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First Grain Ship Since Russia Invasion Leaves Ukraine

Ukraine grain
The Sierra Leone-flagged vessel left Odessa, Ukraine on Monday morning and will dock in Lebanon. Credit: Ukraine Ministry of Infrastructure

A ship carrying grain left the port of Odessa on Monday morning. It is the first since the Russian invasion of Ukraine in February.

Russia has been blockading Ukrainian ports, but the two sides agreed to a deal to resume shipments in order to ease the global food crisis and lower the price of grain.

In a statement issued ahead of the ship’s departure, Turkey said the Sierra Leone-flagged vessel would dock in Lebanon, adding that further shipments were planned over the coming weeks.

The Joint Coordination Centre (JCC) in Istanbul set up under the deal said the ship was carrying some 26,000 tons of corn and was expected to arrive in Turkish waters for inspection on Tuesday.

Shipment of grain a step to prevent world hunger, says Ukraine

“Today Ukraine, together with partners, takes another step to prevent world hunger,” Ukraine’s Infrastructure Minister Alexander Kubrakov wrote on Facebook.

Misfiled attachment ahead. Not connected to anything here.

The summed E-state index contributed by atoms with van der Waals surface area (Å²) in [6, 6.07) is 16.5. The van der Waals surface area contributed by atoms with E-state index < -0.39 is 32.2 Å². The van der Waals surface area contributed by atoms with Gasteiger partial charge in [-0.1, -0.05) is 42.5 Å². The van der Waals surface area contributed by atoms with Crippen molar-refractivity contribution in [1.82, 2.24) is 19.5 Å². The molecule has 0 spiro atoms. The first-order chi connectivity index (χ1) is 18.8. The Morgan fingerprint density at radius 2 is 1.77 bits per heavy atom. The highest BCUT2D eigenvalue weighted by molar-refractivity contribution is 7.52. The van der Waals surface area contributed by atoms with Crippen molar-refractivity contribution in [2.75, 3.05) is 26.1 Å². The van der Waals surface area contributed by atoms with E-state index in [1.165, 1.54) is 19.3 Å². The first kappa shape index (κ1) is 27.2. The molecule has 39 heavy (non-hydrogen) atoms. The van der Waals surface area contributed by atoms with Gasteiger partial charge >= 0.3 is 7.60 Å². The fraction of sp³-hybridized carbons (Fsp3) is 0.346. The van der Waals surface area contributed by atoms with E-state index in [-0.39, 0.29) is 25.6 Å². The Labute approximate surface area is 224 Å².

“Unlocking ports will provide at least $1 billion in foreign exchange revenue to the economy and an opportunity for the agricultural sector to plan for next year,” Kubrakov said.

Kubrakov added that sixteen other ships were waiting to depart in the ports of the Odessa region in the coming weeks.

Last month’s deal, brokered by the UN and Turkey, took two months to reach and is set to last for 120 days. It can be renewed if both parties come to agreement.

The blockade of Ukraine’s grain has caused a global food crisis with wheat-based products, such as bread and pasta, becoming more expensive and cooking oils and fertilizer also increasing in price.

Under the terms of the deal, Russia has agreed not to target ports while shipments are in transit, and Ukraine has agreed that its naval vessels will guide cargo ships through waters that have been mined.

Turkey, supported by the United Nations, will inspect ships, to allay Russian fears of weapons smuggling.

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